I Gave Up Dieting for Lent

Living in south Louisiana affords unique experiences on a near daily basis, especially in spring. Crawfish are in season and are for sale, live or boiled, at every seafood shack and many gas stations in the area. The King Cakes of Mardi Gras greet you at the entrance to most grocery stores. New Orleans style sno-ball stands are coming to life with preparatory activity in advance of their late spring openings. LSU baseball is in full swing and offers a collegiate baseball experience unlike any other.

Due to the heavy Catholic influence in South Louisiana, Lent is also more consistently observed here than in any other region of the country in which I have lived. The public schools in this area have even historically served fish on Fridays to make the observance of Lent more feasible for students. A good question for protestants: Is Lent a Catholic thing or should protestants observe it as well? That’s a topic that my friend, Amy, addressed in her blog which is worth a read here.

What I would like to discuss is the very common Lenten sacrifice of junk food or unhealthy food. What could be more sacrificial than giving up so many of those great foods I just listed as features of spring in Louisiana? Surely God will see that I love him when I pass on a crawfish boil! Unfortunately, that’s just not how it works for me. Any time I’m dieting, I become the most self-obsessed, vein person in the room – or at least the only one I care to notice. I’m perpetually looking in the mirror to see if that 0.1543 pounds of weight loss this morning is evident in reduced cheek size or chin count. Most of my conversations begin or end with, “I can’t eat that,” or, “How many carbs does that have?” At a time when my understanding of Jesus’ struggle should be enhanced in relation to my small surrender, I usually end up leaving that focus in the ashes as I find ways of cheating (how can sugar free syrup exist, that’s like dehydrated water!) and falling in love with how amazing I look. Not exactly the somber time of reflection on the passion of Christ for which I had hoped.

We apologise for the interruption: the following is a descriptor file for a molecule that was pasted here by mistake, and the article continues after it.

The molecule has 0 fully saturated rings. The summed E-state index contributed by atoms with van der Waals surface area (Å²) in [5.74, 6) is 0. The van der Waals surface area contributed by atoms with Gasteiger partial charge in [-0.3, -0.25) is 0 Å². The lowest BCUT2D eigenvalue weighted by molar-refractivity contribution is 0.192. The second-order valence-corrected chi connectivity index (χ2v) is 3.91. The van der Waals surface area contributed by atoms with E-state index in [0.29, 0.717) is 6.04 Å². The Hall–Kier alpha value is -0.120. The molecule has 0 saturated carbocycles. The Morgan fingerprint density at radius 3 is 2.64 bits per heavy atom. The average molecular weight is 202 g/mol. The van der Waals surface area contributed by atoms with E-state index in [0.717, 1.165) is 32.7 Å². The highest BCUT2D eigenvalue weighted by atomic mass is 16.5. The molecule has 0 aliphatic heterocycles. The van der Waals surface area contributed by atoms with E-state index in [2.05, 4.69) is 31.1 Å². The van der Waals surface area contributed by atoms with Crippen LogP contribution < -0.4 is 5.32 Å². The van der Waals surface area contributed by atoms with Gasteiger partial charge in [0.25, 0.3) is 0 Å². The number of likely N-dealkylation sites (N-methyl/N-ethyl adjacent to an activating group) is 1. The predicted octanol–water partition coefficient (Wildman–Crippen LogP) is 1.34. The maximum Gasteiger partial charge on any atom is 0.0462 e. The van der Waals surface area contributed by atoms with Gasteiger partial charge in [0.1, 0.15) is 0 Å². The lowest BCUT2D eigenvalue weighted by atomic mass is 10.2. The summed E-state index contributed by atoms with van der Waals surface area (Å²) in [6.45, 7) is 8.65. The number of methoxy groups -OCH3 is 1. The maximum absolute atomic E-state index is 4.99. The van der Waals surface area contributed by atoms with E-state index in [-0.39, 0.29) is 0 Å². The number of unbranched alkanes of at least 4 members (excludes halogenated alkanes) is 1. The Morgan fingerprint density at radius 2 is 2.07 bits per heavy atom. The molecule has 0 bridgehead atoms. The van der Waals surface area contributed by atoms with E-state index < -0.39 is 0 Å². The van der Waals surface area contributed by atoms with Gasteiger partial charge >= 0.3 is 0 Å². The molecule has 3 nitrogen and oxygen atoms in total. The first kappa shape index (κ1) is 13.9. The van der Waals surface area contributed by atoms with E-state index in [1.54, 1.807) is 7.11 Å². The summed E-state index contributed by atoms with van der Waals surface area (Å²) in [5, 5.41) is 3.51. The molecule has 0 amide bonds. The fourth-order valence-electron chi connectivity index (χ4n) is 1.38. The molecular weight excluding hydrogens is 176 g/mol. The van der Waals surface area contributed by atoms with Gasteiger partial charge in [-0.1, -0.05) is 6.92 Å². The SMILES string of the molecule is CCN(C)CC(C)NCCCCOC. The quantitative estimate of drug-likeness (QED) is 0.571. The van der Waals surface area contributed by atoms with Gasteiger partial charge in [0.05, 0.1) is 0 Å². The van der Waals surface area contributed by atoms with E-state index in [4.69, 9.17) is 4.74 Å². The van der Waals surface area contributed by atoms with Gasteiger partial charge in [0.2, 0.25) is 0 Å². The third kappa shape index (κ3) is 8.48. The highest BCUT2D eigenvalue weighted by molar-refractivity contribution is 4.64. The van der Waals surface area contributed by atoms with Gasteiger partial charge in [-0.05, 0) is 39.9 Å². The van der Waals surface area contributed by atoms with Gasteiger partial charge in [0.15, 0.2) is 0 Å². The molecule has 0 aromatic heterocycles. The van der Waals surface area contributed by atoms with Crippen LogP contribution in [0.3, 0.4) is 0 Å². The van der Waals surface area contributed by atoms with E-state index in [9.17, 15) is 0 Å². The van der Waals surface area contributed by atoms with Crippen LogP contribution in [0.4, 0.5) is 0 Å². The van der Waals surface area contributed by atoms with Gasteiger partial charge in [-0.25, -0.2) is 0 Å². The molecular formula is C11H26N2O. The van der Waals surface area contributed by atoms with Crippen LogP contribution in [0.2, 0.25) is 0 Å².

Even more, I wonder if I should really be “sacrificing” something for Lent that should never have been so dominant in my life in the first place. Jesus, by contrast, was actually God and deserved to be in heaven. But instead of staying in that rightful location, he humbled himself in submission to the Father and came to earth. That’s a far cry from my surrender of Little Debbies for 40 days. So what’s the alternative?

I think Romans 12:1 (ESV) is a good chair passage for the better long-term solution:

 “I appeal to you therefore, brothers, by the mercies of God, to present your bodies as a living sacrifice, holy and acceptable to God, which is your spiritual worship.”

In the book of Romans, this passage serves as a transition from the doctrine of salvation to the practice of righteousness. How interesting that Paul would appeal to the presentation and offering of our bodies to God as a living sacrifice at the very beginning of his instructions regarding the righteous life. The passage bears several points worth mentioning. Everett Harrison and Donald Hagner articulate these well in the Romans section of the Expositor’s Bible Commentary and are quoted below.